Reddy remained with IDPL into the early 1970s. The change of law and the rise of new opportunities in the pharmaceutical industry, however, encouraged him to set up his own business, and in the mid-1970s, Reddy founded a company for producing and selling bulk actives--the basic ingredients of drug compounds--to pharmaceutical manufacturers. Reddy's clientele soon featured a host of national and multinational companies, such as Burroughs Wellcome and others.
In the early 1980s, however, Reddy sought to aim higher and establish himself as a manufacturer of finished products. In 1984, Reddy founded Dr. Reddy's Laboratories, using $40,000 of his own, backed by a bank loan for $120,000. Reddy jumped into the market of producing copies, taking advantage of the 1970 law. As he told Forbes: "We are products of that. But for that, we wouldn't be here. It was good for the people of India, and it was good for this company."
Reddy's grew quickly, adding a large number of formulations, and achieving strong local success with its NISE range of painkillers. The company also had success with its copy of Bayer's antibiotic ciprofloxacin and, especially, with AstraZeneca's omeprazole, which, under the trade name Losec, had become the world's largest-selling drug. That drug provided fortune for Dr. Reddy's as well, as Reddy told the Financial Times: "After Astra, I think I must be the largest producer in the world."
Meanwhile, Reddy's took advantage of India's low wage and production costs to boost its production of bulk actives. By 1986, the company prepared to expand still further, and listed its stock on the Bombay exchange. In that year, also, the company began its first exports of bulk actives, including methyldopa.
The company achieved another crucial milestone in 1987 when it gained U.S. FDA approval for its ibuprofen formulation. That approval, which was coupled with the all-important FDA certification of its factory, marked the start of the company's international formulations exports.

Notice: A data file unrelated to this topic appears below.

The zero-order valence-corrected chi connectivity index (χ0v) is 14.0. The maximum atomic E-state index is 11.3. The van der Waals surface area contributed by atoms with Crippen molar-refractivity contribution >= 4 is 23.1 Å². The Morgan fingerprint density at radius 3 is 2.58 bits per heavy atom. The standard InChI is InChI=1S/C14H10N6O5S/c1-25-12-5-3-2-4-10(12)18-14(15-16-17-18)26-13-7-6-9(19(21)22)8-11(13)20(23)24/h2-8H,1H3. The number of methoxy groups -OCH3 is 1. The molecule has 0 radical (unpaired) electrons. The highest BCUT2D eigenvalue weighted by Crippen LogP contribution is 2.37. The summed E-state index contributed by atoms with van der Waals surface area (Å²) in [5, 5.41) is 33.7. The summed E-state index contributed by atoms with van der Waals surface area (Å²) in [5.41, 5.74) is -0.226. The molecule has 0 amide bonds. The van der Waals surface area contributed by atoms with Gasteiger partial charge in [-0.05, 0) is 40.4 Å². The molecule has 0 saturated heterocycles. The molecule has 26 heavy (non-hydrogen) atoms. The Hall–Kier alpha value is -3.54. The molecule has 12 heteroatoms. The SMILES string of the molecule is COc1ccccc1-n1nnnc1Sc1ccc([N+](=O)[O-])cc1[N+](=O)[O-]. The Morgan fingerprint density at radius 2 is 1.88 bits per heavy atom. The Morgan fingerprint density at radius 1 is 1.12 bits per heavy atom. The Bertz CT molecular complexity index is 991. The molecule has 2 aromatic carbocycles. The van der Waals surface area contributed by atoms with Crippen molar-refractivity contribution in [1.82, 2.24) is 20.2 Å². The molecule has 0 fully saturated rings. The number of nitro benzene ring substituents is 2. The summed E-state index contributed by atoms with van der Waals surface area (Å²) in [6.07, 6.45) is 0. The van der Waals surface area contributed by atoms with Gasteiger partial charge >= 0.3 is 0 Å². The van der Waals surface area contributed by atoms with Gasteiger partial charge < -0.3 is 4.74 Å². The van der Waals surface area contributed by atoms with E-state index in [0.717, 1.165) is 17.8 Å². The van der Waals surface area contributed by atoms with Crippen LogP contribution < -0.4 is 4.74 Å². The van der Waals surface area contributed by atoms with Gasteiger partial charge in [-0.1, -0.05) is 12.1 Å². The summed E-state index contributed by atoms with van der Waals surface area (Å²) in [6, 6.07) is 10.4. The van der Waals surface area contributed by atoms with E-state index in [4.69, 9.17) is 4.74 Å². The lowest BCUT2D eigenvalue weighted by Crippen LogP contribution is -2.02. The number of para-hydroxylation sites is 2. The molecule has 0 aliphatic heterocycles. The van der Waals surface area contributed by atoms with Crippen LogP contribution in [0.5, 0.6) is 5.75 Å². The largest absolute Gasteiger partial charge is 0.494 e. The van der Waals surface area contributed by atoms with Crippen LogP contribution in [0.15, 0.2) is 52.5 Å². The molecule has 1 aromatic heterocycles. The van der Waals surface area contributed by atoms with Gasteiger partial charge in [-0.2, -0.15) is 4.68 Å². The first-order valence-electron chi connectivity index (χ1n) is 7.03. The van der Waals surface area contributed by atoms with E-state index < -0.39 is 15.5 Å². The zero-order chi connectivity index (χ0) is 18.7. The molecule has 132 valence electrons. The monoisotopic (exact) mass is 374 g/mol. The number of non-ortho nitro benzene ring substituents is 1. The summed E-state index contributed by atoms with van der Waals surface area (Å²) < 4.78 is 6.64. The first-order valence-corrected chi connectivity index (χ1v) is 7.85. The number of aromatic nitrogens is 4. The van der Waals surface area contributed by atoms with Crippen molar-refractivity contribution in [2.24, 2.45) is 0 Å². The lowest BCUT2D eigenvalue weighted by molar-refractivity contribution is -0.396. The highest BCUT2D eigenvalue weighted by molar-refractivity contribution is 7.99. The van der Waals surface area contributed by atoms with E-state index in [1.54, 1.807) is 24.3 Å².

In the meantime, Reddy's continued to develop its bulk actives business, becoming one of India's largest exporters of drug ingredients. In order to support that growth, the company made its first acquisition, of Benzex Laboratories Pvt. Ltd., a bulk actives specialist.
Risking on Research in the 1990s
By the early 1990s, Reddy's, like its Indian counterparts, boasted a wide range of "copied" drugs in its portfolio. International sales were also becoming an increasingly important part of the company's total revenues, a trend boosted by the company's entry into the Russian market in 1991. That country later grew into one of the company's primary export markets.
Reddy himself, however, by then joined by son-in-law and future CEO G.V. Prasad, recognized that continued pressure from multinational drug companies, with political backing from their domestic governments, coupled with India's desire to join the World Trade Organization, would eventually lead to the re-imposition of respect for international drug patents. At the same time, competition among Indian manufacturers--with as many as 100 companies producing knockoffs of the same drug preparation--had become increasingly heavy, making it harder to generate profits. Meanwhile, the restriction-free market in India had led to a mass exodus of the country's highly regarded researchers and scientists.